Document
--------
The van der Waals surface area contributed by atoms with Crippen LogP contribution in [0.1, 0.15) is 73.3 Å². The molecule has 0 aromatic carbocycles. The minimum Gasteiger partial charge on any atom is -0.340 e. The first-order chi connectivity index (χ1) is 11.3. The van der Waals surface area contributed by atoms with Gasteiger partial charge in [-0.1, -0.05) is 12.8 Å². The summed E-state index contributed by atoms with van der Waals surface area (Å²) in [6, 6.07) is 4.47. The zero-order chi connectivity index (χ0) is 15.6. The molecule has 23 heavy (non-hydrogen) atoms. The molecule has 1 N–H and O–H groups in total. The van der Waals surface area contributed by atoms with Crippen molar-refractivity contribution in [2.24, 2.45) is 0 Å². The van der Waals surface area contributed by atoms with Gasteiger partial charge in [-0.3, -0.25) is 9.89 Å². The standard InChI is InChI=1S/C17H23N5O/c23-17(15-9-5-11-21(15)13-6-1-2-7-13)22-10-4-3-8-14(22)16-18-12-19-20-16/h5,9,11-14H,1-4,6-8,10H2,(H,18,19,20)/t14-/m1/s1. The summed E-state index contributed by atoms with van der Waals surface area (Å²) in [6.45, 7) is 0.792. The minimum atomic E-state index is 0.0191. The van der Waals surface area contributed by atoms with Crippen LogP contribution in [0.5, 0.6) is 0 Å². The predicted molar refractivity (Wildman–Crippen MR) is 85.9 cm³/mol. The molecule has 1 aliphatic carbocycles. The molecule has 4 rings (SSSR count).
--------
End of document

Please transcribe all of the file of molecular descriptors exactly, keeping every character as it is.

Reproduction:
The van der Waals surface area contributed by atoms with Crippen LogP contribution in [0.1, 0.15) is 73.3 Å². The molecule has 0 aromatic carbocycles. The minimum Gasteiger partial charge on any atom is -0.340 e. The first-order chi connectivity index (χ1) is 11.3. The van der Waals surface area contributed by atoms with Gasteiger partial charge in [-0.1, -0.05) is 12.8 Å². The summed E-state index contributed by atoms with van der Waals surface area (Å²) in [6, 6.07) is 4.47. The zero-order chi connectivity index (χ0) is 15.6. The molecule has 23 heavy (non-hydrogen) atoms. The molecule has 1 N–H and O–H groups in total. The van der Waals surface area contributed by atoms with Crippen molar-refractivity contribution in [2.24, 2.45) is 0 Å². The van der Waals surface area contributed by atoms with Gasteiger partial charge in [-0.3, -0.25) is 9.89 Å². The standard InChI is InChI=1S/C17H23N5O/c23-17(15-9-5-11-21(15)13-6-1-2-7-13)22-10-4-3-8-14(22)16-18-12-19-20-16/h5,9,11-14H,1-4,6-8,10H2,(H,18,19,20)/t14-/m1/s1. The summed E-state index contributed by atoms with van der Waals surface area (Å²) in [6.45, 7) is 0.792. The minimum atomic E-state index is 0.0191. The van der Waals surface area contributed by atoms with Crippen LogP contribution in [0.5, 0.6) is 0 Å². The predicted molar refractivity (Wildman–Crippen MR) is 85.9 cm³/mol. The molecule has 1 aliphatic carbocycles. The molecule has 4 rings (SSSR count).